"The world is not a lodging-house at Brighton, which we are to leave because it is miserable. It is the fortress of our family, with the flag flying on the turret, and the more miserable it is the less we should leave it."
-G. K. Chesterton, Orthodoxy
This here blog is a glimpse or two or three at the condition of the 'fortress of our family' through the eyes Timothy Goddard, a Christian writer with an unhealthy interest in politics living in the Puget Sound area.
Amnesty for Conscience As mopping-up operations continue in Baghdad, American forces are collaborating with as many Iraqi factions as possible to set up the framework for a democratic Iraqi government. As Americans, we realize that many voices are necessary for the fair and legitimate governance of such a diverse nation. With over 200 years' experience behind us, we know that democracy thrives on discord, balancing differing viewpoints and allowing for peaceful and productive change.
We know this, in America, because we have lived it in the past. But today, in the Land of the Free, freedom is dying as another man of conscience is sacrificed to the gods of social sensitivity. Before this morning, I had never heard of Pennsylvania Senator Rick Santorum. I should have. After a quick perusal of his senate home page, I've seen evidence of a man with strong convictions and little taint of the political waffling so common in our legislators. Whether you or I agree with his political stance is less important than the fact that he has a political stance, a very definite one, and stands up for it. And now the vultures have decided he's dead meat, because of a comment he made on Lawrence v. Texas, a Supreme Court case ruling whether or not private sodomy can be illegal in Texas. Here is exactly what the Senator said:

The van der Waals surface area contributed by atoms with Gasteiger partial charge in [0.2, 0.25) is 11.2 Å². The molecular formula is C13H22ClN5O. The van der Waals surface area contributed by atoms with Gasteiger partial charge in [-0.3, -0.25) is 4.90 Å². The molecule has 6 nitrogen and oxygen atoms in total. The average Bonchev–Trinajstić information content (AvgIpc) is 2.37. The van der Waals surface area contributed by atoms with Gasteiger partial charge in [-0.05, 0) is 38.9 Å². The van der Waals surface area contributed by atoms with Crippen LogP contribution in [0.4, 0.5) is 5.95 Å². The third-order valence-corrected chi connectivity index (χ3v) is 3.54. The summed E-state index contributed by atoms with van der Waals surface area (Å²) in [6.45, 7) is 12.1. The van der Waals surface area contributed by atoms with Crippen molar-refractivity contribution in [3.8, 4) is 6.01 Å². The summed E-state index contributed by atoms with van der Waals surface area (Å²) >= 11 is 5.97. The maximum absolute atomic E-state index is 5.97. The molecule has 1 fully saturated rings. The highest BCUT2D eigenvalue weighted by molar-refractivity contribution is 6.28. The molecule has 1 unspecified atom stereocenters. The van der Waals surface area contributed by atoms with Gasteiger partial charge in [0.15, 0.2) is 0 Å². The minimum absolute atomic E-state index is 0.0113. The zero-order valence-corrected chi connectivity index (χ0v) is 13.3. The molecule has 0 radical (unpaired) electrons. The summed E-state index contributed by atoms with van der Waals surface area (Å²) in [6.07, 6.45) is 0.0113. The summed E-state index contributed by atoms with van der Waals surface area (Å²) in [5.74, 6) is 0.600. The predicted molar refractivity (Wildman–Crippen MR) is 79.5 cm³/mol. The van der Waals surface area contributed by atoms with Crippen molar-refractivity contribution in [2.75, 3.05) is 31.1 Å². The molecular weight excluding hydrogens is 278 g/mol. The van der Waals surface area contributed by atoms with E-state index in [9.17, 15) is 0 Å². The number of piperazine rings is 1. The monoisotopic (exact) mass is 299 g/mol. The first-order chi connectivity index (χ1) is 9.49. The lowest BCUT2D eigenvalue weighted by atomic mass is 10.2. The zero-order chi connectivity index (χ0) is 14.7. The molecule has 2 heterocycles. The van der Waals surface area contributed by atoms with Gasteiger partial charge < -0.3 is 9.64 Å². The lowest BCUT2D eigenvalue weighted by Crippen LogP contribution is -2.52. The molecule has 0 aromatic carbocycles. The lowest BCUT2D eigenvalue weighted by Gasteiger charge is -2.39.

"If the Supreme Court says that you have the right to consensual sex within your home, then you have the right to bigamy, you have the right to polygamy, you have the right to incest, you have the right to adultery. You have the right to anything,"
The Associated Press printed the quote reading "consensual (gay) sex," to make the quotation apply more directly to Texas' sodomy ban, rather than to the implications of the Supreme Court ruling. This scuffuffle has all been made even more murky by the fact that the press has splintered along party lines, as usual, and left-wing writers are doing their best to smear right-wing Senator Santorum.
Here is my question: How was senator Santorum wrong in what he said? The Supreme Court may strike down any law in the land, and a ruling allowing any and all consensual sex would, in fact, make not only sodomy, but also bigamy, polygamy, incest, and adultery legal. Any time two consenting adults, or, indeed, as many as wanted to, decided to do something and call it sex, it can now be argued, based on Lawrence v. Texas, that it is a-okay with the Supreme Court. Senator Santorum is absolutely correct, and his statement has nothing whatsoever to do with gay rights.
Yet none of this matters. My argument is defunct, invalidated by its very logic. Because the media can never be wrong, and they have decided that Senator Santorum's statement is an attack on homosexual rights, and for that, he must die. Politically speaking, of course. Because no politician, whatever his or her principles, is allowed to believe or, shudder, say that homosexuality could be wrong.
And so the only question left is this: will Rick Santorum fade quietly from politics, as the vultures wish, will he go out in a blaze of press conferences and protests, or will someone, anyone, stand up for him and for the rights of an American with conscience to say what he believes?